Sports and Entertainment Law a Win

From intellectual property to product endorsements, some local attorneys are specializing in representing athletes and entertainers
guy at sporting event

As an athlete growing up, Christopher McLean had dreams of a sports career. After injuries curtailed that goal, he found another path to work in the industry—law school.

When McLean, chair Kaufman & Canoles’ sports and entertainment team, started law school at the University of Richmond, he originally wanted to become a sports agent. The reality of paying back his student loans prompted him to accept an offer with the law firm, the largest business law firm headquartered in Southeast Virginia, as a business lawyer.

“I love Kaufman & Canoles, and I was coming home to Hampton Roads, so I jumped at it,” says McLean, who divides his time between Coastal Virginia and Northern Virginia. After spending a decade building his business law resume, he recently circled back to his first love by agreeing to help his company develop the sports and entertainment specialty.
“I realized that the firm needed to organize a team to be a formal player and go after this kind of work,” he says. “We’ve always indirectly gotten this work without pursing it, even though we weren’t holding ourselves out as having this expertise. But we have this business expertise and can apply it to the sports and entertainment world because that is big business now.”

While Coastal Virginia isn’t Los Angeles or New York, a surprising number of athletes and entertainers hail from the area. The 757 has been a virtual pipeline for top-tier talent to the NBA and other sports. Familiar names include Pittsburgh Steelers coach Mike Tomlin, gold-medal-winning Olympic gymnast Gabby Douglas, four-time MLB All-Star Justin Upton, Hall of Fame boxer Pernell Whitaker, dual-football-and-basketball star Allen Iverson, quarterbacks Michael and Marcus Vick and Hall of Fame NBA center Alonzo Mourning.

Entertainers counting one of the Seven Cities as home include musicians Missy Elliott, Pharrell Williams and Timbaland; comic Wanda Sykes; and actor Mark Ruffalo.

Athletes and entertainers need expert advice when it comes to negotiating contracts, controlling image rights and other intellectual property, managing their financial interests and handling litigation and any other legal issue that arises.

“We form relationships with the individuals that carry through the full length of their careers and beyond,” McLean says.

Virginia Beach attorney Lawrence H. “Woody” Woodward, Jr. of Ruloff, Swain, Haddad, Morecock, Talbert & Woodward, P.C., got into the sports and entertainment field through the back door.

“I’m a criminal attorney by trade,” he says. “Ninety- to 95-percent of my practice is criminal defense work, mostly in federal court. I got into the athlete business when I represented Allen Iverson when he got in trouble in high school.”

NBA’s Iverson, from Hampton, famously was arrested in 1993 when he was involved in a racially charged brawl at a bowling alley. Woodward represented the player in his appeal after he was convicted and sentenced to 15 years in prison. Iverson ended up serving four months in jail and was granted clemency by the governor because of insufficient evidence.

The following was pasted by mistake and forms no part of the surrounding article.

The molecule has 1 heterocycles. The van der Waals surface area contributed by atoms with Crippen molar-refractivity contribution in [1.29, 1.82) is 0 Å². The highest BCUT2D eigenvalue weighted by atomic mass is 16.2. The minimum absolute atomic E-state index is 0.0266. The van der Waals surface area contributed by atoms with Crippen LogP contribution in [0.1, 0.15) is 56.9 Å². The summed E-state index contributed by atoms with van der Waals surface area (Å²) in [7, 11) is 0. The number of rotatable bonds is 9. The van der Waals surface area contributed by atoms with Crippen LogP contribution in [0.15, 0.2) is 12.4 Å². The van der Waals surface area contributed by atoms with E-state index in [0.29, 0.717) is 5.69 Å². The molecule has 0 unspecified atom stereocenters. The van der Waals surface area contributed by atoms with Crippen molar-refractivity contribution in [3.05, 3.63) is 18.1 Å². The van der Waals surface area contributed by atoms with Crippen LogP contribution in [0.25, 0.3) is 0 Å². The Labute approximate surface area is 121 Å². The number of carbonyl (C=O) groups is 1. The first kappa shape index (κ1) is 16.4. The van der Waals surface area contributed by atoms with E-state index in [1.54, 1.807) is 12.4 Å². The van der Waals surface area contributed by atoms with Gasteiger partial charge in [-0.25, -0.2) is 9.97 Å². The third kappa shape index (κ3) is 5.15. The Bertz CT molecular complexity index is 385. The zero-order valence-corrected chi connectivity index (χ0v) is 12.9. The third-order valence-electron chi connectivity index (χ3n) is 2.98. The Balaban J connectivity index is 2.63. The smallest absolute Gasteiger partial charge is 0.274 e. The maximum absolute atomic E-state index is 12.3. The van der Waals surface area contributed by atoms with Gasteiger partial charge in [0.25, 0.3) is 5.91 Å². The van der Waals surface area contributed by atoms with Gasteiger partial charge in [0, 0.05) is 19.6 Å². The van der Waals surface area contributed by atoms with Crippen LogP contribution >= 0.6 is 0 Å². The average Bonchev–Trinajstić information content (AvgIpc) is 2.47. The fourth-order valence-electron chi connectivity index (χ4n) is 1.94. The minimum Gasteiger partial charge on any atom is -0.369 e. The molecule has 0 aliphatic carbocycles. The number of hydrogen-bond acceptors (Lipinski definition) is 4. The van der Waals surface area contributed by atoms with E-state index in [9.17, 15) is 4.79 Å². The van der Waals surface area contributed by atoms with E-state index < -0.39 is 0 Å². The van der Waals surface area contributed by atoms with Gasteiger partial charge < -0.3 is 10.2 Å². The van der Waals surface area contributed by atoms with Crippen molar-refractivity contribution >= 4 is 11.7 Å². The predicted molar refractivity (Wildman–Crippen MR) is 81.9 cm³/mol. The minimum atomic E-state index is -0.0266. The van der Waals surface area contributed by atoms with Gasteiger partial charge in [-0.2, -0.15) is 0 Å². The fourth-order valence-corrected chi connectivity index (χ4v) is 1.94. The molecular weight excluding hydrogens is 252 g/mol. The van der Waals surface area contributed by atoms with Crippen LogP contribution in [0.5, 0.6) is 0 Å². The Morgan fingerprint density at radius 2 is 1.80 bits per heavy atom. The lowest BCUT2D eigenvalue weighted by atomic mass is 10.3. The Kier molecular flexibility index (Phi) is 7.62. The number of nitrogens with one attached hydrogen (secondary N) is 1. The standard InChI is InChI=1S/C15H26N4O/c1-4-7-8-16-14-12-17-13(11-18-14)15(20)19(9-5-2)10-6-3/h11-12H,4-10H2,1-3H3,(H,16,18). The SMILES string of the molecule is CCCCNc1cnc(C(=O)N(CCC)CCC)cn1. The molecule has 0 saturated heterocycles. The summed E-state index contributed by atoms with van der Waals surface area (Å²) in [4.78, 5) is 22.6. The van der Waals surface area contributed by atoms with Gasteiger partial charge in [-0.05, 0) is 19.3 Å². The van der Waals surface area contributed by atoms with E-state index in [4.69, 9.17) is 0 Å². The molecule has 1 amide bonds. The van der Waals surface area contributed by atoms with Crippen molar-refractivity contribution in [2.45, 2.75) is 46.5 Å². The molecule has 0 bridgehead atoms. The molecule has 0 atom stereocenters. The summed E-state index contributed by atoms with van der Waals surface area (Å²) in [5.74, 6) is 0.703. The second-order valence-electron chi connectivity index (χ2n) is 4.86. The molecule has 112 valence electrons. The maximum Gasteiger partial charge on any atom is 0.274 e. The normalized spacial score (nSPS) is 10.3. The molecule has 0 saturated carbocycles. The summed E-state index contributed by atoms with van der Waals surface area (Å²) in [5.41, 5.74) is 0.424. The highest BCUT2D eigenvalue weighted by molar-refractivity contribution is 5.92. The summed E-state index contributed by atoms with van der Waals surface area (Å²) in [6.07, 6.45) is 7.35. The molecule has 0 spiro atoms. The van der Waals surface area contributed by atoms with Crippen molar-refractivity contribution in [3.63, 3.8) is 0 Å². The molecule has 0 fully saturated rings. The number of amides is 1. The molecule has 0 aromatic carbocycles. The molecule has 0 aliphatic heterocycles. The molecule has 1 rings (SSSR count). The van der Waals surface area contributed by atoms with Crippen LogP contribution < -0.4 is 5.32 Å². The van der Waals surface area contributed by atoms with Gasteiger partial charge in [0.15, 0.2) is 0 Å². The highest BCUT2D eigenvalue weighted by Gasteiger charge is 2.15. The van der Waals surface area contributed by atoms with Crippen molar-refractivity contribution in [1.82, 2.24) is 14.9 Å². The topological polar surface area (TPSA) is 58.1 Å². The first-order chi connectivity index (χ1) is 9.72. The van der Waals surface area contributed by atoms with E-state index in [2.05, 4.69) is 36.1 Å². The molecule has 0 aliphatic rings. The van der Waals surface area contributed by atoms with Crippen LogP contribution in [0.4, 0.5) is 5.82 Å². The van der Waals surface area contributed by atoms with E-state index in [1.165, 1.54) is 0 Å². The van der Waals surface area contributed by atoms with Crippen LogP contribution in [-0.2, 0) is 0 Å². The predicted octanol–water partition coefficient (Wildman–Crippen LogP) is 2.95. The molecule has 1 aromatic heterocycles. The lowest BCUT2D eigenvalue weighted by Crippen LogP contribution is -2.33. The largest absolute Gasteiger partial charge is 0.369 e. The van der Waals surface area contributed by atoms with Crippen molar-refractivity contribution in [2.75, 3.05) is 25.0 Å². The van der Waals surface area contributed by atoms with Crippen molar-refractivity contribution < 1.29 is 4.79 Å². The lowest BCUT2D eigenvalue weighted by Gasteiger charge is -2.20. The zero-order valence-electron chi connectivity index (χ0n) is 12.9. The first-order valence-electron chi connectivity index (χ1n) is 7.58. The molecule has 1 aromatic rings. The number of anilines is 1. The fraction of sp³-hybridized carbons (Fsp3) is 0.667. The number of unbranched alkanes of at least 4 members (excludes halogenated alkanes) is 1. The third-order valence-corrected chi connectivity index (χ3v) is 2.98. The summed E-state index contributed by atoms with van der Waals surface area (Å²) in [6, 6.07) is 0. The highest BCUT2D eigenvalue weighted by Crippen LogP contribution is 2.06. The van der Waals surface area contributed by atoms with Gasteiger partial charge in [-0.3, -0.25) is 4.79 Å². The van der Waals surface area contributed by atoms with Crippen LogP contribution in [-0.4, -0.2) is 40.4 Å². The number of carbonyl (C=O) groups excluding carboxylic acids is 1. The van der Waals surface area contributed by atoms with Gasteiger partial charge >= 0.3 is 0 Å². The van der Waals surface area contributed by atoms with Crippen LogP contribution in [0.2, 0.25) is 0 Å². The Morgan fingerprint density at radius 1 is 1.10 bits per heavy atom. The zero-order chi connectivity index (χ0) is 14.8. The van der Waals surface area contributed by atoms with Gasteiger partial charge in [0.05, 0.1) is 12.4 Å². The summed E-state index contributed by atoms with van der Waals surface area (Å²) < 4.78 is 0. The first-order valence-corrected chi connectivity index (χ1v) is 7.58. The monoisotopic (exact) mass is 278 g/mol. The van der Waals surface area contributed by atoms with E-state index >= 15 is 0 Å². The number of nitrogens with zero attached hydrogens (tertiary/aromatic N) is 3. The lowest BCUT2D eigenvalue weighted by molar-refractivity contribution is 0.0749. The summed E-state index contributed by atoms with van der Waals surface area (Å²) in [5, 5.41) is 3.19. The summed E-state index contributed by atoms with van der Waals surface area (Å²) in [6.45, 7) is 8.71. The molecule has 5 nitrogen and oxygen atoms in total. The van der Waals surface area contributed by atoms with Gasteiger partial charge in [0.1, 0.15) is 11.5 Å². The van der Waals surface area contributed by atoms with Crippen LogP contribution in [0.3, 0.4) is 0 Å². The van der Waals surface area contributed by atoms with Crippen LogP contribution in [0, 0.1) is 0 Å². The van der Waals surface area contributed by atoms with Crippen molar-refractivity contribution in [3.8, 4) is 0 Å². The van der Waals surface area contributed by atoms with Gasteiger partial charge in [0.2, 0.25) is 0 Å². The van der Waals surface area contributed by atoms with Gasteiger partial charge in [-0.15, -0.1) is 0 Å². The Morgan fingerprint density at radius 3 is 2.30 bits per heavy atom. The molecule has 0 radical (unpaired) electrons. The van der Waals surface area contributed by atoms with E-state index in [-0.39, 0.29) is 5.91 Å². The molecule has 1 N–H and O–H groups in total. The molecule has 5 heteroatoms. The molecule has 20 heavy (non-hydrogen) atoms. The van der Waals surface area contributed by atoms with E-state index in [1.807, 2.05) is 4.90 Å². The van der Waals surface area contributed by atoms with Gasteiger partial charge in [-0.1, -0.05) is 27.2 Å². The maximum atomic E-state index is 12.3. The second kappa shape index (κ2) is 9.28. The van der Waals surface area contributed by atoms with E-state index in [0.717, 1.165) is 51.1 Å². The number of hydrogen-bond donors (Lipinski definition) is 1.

Woodward says that relationship morphed into one more typical of sports law—working on contracts and endorsements for Iverson and eight to 10 other athletes and sports agents, including Michael Vick.

Like McLean, Woodward says his legal work for athletes extended into areas unrelated to sports. “They need all the same kind of legal services that anybody else would,” such as writing and reviewing wills and leases.

Both Woodward and McLean say the changing media and technology landscapes have created issues that sometimes call for legal representation.

“Athletes, like everybody else in the world, sometimes say really nice, kind, smart things on social media,” Woodward says. “And sometimes they say things that aren’t so nice, kind and smart, and obviously their social media gets a lot more attention than the average person. It all gets magnified. Everything that somebody at that level does is newsworthy.”

When there’s fallout, such as a lawsuit, they may need a lawyer, he says, especially if there’s a consequence involving game time or sponsorships.

McLean says changing technology is creating new opportunities for athletes but also creating conflicts arising from image and likeness usage and intellectual property. An example, McLean says, is overlapping image rights when a college athlete with a product endorsement deal appears in media with a shirt displaying a university or company logo.

“The media landscape is changing almost on a daily basis,” McLean says. A recent advancement is the advent of non-fungible tokens (NFTs), unique digital assets, such as content or media, based on blockchain technology. This technology, used to sell rights to scenes from movies, music, photography, avatars or video game assets, allows buyers to claim ownership of the original copy of a digital file in the same way one might own original physical art.

“There are so many issues and so many possibilities,” McLean says. “The technology is still in its infancy. There are a lot of licensing and intellectual property legal rights to consider.”

Gail Kent
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